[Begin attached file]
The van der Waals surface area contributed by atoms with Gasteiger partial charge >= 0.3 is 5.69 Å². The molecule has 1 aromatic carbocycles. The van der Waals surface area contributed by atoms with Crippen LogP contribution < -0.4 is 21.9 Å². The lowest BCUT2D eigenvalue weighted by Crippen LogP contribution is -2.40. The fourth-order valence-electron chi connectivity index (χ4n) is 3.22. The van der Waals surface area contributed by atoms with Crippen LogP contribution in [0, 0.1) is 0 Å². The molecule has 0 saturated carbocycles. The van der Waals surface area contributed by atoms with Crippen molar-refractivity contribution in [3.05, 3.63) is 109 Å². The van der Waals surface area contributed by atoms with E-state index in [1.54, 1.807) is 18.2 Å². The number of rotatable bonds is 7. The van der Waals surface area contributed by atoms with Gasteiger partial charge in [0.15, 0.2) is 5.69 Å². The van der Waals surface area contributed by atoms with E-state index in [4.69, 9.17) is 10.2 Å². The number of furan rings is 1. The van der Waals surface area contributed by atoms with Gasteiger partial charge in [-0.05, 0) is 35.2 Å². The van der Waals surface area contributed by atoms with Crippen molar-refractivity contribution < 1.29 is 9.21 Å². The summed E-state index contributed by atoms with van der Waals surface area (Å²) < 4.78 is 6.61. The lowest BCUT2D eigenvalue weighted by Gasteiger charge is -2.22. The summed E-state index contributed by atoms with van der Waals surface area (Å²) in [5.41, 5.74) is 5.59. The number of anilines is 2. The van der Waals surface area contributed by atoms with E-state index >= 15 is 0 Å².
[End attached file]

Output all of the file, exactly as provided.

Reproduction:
The van der Waals surface area contributed by atoms with Gasteiger partial charge >= 0.3 is 5.69 Å². The molecule has 1 aromatic carbocycles. The van der Waals surface area contributed by atoms with Crippen LogP contribution < -0.4 is 21.9 Å². The lowest BCUT2D eigenvalue weighted by Crippen LogP contribution is -2.40. The fourth-order valence-electron chi connectivity index (χ4n) is 3.22. The van der Waals surface area contributed by atoms with Crippen LogP contribution in [0, 0.1) is 0 Å². The molecule has 0 saturated carbocycles. The van der Waals surface area contributed by atoms with Crippen molar-refractivity contribution in [3.05, 3.63) is 109 Å². The van der Waals surface area contributed by atoms with E-state index in [1.54, 1.807) is 18.2 Å². The number of rotatable bonds is 7. The van der Waals surface area contributed by atoms with Gasteiger partial charge in [0.15, 0.2) is 5.69 Å². The van der Waals surface area contributed by atoms with E-state index in [4.69, 9.17) is 10.2 Å². The number of furan rings is 1. The van der Waals surface area contributed by atoms with Gasteiger partial charge in [-0.05, 0) is 35.2 Å². The van der Waals surface area contributed by atoms with Crippen molar-refractivity contribution < 1.29 is 9.21 Å². The summed E-state index contributed by atoms with van der Waals surface area (Å²) < 4.78 is 6.61. The lowest BCUT2D eigenvalue weighted by Gasteiger charge is -2.22. The summed E-state index contributed by atoms with van der Waals surface area (Å²) in [5.41, 5.74) is 5.59. The number of anilines is 2. The van der Waals surface area contributed by atoms with E-state index >= 15 is 0 Å².